Chapter 13 Bankruptcy, also known as Wage Earner's Plan, is a reorganization bankruptcy that is meant for those individuals who have a regular income. There are some limitations to this, however. They cannot have more than $394,7255 of unsecured debt or $1,184,200 of secured debt. With a Chapter 13 bankruptcy, the individual agrees to a court-approved repayment plan of the debt. Chapter 13 repayment plans tend to last between 3-5 years.
In the case of Chapter 13 bankruptcy, taxes work differently for discharged debt on the basis of tax obligation; i.e. whether it’s a priority or non-priority tax obligation. Priority tax debts are not dischargeable in bankruptcy. This means the individual has to fully pay them off through a Chapter 13 repayment plan. On the contrary, non-priority tax obligations are considered the same as that of other general unsecured debts (i.e. credit cards, medical bills, etc.). These can easily be wiped out when the individual receives a discharge.
Priority Tax Obligations (Non-Discharged Debt):
The majority of the taxes are considered priority debts. Receiving a discharge does not eliminate priority tax obligations. As the name implies itself, priority tax obligations do not go away during bankruptcy. The focus should be the priority tax obligations. In the case of filing for Chapter 13 bankruptcy, it is compulsory to pay priority tax debts in full. An affordable and convenient method is provided to the debtors in Chapter 13 bankruptcy in order to pay their tax debts over a period of three to five years. Additionally, priority tax obligations can reduce the total amount. Otherwise, it would be mandatory to pay towards the non-priority unsecured debts through Chapter 13 repayment plan of the bankrupt.
Common Chapter 13 Priority Tax Obligations
Here is a list of the most common and fundamental priority tax debts that are required to be paid back:
- Current tax obligations
- The property taxes incurred within one year before filing for Chapter 13 bankruptcy.
- Withheld or collected taxes, e.g. Payroll taxes.
- Various types of employment taxes, excise taxes, as well as customs duties.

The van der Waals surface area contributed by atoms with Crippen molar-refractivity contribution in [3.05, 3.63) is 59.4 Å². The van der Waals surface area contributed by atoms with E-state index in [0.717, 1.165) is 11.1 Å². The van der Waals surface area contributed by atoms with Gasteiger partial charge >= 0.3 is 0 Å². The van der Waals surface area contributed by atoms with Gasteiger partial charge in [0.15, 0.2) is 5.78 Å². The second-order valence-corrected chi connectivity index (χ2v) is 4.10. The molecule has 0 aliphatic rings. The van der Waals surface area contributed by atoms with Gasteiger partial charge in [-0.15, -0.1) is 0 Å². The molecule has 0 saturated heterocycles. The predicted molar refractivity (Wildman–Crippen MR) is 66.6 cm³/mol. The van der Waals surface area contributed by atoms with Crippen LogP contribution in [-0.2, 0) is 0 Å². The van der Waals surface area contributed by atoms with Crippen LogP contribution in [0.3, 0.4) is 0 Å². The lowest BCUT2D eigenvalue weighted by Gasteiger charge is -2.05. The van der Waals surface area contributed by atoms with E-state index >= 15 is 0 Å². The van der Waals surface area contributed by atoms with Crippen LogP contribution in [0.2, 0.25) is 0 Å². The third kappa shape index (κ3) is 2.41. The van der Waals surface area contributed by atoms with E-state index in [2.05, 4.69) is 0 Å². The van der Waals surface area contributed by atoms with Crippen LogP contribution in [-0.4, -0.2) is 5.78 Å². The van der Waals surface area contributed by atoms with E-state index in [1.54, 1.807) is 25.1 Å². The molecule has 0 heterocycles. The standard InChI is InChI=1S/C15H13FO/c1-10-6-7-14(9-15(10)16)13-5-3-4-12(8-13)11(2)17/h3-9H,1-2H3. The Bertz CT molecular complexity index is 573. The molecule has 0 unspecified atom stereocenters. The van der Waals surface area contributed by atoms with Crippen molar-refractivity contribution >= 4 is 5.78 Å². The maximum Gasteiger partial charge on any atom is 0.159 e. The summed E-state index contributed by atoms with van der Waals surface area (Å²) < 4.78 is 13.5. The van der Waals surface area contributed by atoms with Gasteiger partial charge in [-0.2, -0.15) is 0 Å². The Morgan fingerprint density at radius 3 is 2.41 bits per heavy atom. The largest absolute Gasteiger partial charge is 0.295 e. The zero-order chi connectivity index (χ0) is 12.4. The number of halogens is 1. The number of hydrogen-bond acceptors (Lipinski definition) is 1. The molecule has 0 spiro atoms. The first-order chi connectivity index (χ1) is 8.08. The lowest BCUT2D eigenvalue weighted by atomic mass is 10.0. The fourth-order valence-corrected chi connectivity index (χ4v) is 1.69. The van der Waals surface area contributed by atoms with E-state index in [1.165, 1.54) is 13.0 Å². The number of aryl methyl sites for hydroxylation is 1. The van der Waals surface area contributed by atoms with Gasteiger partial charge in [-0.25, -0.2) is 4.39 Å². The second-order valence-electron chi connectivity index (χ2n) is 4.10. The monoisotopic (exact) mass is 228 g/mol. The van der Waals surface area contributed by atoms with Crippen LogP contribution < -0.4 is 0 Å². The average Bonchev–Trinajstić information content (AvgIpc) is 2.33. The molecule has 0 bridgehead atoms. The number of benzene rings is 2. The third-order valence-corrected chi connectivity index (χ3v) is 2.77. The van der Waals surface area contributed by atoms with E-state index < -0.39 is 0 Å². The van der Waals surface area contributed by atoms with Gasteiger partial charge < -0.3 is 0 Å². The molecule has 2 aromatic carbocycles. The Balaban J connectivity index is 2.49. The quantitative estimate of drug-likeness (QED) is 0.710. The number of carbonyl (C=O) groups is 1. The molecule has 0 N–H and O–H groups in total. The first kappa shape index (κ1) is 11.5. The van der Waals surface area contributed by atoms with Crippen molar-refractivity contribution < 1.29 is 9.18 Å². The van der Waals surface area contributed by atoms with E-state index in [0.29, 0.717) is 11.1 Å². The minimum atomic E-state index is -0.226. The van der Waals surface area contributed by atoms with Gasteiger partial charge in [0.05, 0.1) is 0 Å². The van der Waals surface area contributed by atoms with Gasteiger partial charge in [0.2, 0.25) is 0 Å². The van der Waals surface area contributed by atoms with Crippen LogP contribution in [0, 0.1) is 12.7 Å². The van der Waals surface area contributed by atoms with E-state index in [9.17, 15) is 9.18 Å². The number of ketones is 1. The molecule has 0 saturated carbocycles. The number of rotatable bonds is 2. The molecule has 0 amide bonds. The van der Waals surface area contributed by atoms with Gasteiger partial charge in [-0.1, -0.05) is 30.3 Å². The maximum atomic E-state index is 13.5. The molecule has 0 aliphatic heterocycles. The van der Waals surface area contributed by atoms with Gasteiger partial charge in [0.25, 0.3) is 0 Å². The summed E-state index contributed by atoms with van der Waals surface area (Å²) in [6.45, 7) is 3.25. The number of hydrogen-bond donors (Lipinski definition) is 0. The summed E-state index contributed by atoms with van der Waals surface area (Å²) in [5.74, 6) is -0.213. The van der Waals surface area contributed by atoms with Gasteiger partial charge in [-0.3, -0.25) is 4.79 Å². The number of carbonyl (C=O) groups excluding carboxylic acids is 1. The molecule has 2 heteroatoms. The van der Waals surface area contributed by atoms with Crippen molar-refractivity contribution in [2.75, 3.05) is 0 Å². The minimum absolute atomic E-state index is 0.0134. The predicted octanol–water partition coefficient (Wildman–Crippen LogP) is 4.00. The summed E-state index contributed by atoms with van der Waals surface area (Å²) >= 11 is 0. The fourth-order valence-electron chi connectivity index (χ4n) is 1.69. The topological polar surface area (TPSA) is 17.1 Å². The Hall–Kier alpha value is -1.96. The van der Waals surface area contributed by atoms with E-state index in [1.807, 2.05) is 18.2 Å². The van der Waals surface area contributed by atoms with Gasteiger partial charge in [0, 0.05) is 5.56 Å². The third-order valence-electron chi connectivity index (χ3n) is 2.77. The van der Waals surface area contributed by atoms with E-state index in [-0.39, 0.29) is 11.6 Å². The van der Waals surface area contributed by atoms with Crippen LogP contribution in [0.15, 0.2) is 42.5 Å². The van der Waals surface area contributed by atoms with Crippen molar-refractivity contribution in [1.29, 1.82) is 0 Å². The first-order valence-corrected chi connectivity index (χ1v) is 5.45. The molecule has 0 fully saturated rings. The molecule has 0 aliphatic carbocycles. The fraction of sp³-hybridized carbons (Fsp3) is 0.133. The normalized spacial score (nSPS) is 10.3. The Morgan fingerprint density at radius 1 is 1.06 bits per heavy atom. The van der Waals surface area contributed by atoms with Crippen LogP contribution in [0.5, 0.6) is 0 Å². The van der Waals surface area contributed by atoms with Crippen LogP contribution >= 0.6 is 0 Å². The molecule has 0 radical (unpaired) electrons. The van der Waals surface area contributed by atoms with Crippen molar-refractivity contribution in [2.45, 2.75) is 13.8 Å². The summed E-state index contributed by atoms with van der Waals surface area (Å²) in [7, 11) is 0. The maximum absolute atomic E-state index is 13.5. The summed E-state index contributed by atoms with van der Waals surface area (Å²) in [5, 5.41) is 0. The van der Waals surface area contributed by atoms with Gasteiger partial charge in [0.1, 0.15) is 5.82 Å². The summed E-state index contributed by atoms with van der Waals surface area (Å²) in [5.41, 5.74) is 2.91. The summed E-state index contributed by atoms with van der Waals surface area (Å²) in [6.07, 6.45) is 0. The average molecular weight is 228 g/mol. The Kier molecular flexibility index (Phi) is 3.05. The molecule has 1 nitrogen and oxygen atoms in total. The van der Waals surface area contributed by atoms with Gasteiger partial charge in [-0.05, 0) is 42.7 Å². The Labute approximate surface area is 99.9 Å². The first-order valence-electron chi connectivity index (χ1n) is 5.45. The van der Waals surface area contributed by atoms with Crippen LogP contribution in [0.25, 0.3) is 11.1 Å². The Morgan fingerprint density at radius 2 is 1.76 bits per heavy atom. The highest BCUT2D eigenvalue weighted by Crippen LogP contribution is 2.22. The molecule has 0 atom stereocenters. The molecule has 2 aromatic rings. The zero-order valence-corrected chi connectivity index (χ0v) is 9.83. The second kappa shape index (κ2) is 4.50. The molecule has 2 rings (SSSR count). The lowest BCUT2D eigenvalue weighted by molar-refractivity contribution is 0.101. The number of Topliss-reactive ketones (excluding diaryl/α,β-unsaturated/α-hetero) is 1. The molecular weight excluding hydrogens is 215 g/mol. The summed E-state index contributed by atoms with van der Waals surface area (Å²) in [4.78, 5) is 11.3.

- All penalties are related to non-dischargeable taxes or priority tax obligations.
- Sales tax collected from the customers.
- Erroneous tax refunds or credits that are related to non-dischargeable taxes.
- Trust fund taxes
Non-Priority Tax Obligations (Discharged Debt):
Chapter 13 bankruptcy enables the individual to discharge certain older income tax obligations. This is only true if they meet the criteria of non-priority tax debts. If an individual succeeds to prove that a part of his/her tax debts is non-priority, there is a chance the court will not require you to pay off the full tax debt through the Chapter 13 repayment plan. The court bases the owed amount on the income, assets, expenses, and other exemptions. It will discharge all remaining non-priority taxes at the end of your bankruptcy. The court also forgives other general unsecured debt at the completion of the Chapter 13 repayment plan.
Common Chapter 13 Non-Priority Tax Obligations
Common requirements for the income tax debt to be considered as non-priority tax debts or discharged debt:
- The tax return must be due at least three years prior to the filing for bankruptcy (that also includes all received extensions, if any).
- The individual must have filed the return at least two years before filing for bankruptcy.
- The court find the individual free of any fraudulent activity or evasion of tax laws.
- The IRS must not have assessed bankrupt liability for the tax debt within the 240 days before filing for bankruptcy.
Secured Tax Debts
The secured liability is the one for which the taxing agency takes steps for gaining an ownership interest in the property of an individual. If the tax debt of an individual is a secured liability, the court will not discharge it.
Secured Debt Examples:
- Tax Liens: Taxing authorities may put a lien on you to secure a payment if you owe a large amount. In the case of Chapter 13 bankruptcy, it is necessary for the affected individual to pay the full amount of the tax lien through the Chapter 13 repayment plan. A discharge does not relieve tax liens.
- Recent Property Taxes: Tax liens against property secures all property taxes. This is the reason why any owed balance is necessary to pay in full through the Chapter 13 repayment plan.
This is a guest post by a guest author. The views expressed may be those specifically of the guest author. This is not legal advice. Do not construe it as such.